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The Civil War in Popular Culture: A Reusable Past (review)

The Civil War in Popular Culture: A Reusable Past (review) Reviews251 fact exonerate him? What message would have been sent to future military officers if Wirz had been spared? The true shame of Andersonville may lie not with Wirz's execution for his management of a Civil War prison, but with the fact that he remains the only soldier, Confederate or Union, who was put to death. The Civil War in Popular Culture: A Reusable Past. By Jim Cullen. Smithsonian Institution Press, 1995. 253 pp. Cloth, $29.95. Reviewed by David Glassberg, who teaches modern American history at the University of Massachusetts at Amherst. He also directs the public history program there. His many writings on popular history in America include American Historical Pageantry: The Uses of Tradition in the Early Twentieth Century. The Civil War has been history for more than 130 years. In the decades immediately after Appomattox, Americans developed countless narratives of the war's events. Their versions of the conflict were communicated through soldiers' stories and local commemorative rituals that varied according to whether they lived in the North or the South, were black or white, women or men, rich or poor. In those same decades, two powerful forces emerged, however, that standardized American memories of the http://www.deepdyve.com/assets/images/DeepDyve-Logo-lg.png Southern Cultures University of North Carolina Press

The Civil War in Popular Culture: A Reusable Past (review)

Southern Cultures , Volume 2 (2) – Jan 4, 1996

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Publisher
University of North Carolina Press
Copyright
Copyright © Center for the Study of the American South.
ISSN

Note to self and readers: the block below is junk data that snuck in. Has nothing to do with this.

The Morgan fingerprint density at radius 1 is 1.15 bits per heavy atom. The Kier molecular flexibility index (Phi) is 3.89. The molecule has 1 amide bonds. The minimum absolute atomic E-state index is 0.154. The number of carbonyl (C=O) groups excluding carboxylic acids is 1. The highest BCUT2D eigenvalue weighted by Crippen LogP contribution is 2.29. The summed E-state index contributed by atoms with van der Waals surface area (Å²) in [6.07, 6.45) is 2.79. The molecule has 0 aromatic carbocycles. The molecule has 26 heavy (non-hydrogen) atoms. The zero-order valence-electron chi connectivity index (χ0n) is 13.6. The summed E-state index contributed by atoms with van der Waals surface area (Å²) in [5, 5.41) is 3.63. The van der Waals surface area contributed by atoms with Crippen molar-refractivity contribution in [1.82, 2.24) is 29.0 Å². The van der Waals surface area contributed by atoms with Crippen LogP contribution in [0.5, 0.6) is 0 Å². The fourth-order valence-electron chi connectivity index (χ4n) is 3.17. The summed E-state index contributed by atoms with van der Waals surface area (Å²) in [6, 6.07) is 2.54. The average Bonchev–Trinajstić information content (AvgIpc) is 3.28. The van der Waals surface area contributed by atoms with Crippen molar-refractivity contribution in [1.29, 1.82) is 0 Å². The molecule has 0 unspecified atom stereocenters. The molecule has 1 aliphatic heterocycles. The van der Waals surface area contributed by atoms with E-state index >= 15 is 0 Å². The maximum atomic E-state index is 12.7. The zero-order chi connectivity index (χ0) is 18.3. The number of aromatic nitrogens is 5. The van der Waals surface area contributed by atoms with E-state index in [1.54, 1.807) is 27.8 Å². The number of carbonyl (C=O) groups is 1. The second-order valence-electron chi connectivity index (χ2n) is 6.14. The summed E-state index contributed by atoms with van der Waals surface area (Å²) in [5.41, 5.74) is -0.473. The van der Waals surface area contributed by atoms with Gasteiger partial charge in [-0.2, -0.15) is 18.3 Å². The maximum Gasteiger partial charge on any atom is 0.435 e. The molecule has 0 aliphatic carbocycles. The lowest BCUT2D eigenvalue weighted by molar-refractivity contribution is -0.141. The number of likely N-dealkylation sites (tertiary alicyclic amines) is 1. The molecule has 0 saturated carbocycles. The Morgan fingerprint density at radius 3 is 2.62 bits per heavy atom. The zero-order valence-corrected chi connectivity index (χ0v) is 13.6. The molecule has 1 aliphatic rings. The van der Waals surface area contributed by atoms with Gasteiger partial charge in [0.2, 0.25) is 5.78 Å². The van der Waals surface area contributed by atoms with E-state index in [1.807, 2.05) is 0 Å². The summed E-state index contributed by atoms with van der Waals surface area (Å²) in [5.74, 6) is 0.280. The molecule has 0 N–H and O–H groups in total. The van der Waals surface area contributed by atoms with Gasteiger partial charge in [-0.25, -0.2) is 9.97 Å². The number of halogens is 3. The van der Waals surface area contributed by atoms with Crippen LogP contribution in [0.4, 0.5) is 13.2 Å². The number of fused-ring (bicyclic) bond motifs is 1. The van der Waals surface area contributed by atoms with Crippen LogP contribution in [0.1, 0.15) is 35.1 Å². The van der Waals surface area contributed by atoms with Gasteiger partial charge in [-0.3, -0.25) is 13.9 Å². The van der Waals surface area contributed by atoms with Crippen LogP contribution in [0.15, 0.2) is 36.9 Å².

1534-1488
Publisher site
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Abstract

Reviews251 fact exonerate him? What message would have been sent to future military officers if Wirz had been spared? The true shame of Andersonville may lie not with Wirz's execution for his management of a Civil War prison, but with the fact that he remains the only soldier, Confederate or Union, who was put to death. The Civil War in Popular Culture: A Reusable Past. By Jim Cullen. Smithsonian Institution Press, 1995. 253 pp. Cloth, $29.95. Reviewed by David Glassberg, who teaches modern American history at the University of Massachusetts at Amherst. He also directs the public history program there. His many writings on popular history in America include American Historical Pageantry: The Uses of Tradition in the Early Twentieth Century. The Civil War has been history for more than 130 years. In the decades immediately after Appomattox, Americans developed countless narratives of the war's events. Their versions of the conflict were communicated through soldiers' stories and local commemorative rituals that varied according to whether they lived in the North or the South, were black or white, women or men, rich or poor. In those same decades, two powerful forces emerged, however, that standardized American memories of the

Journal

Southern CulturesUniversity of North Carolina Press

Published: Jan 4, 1996

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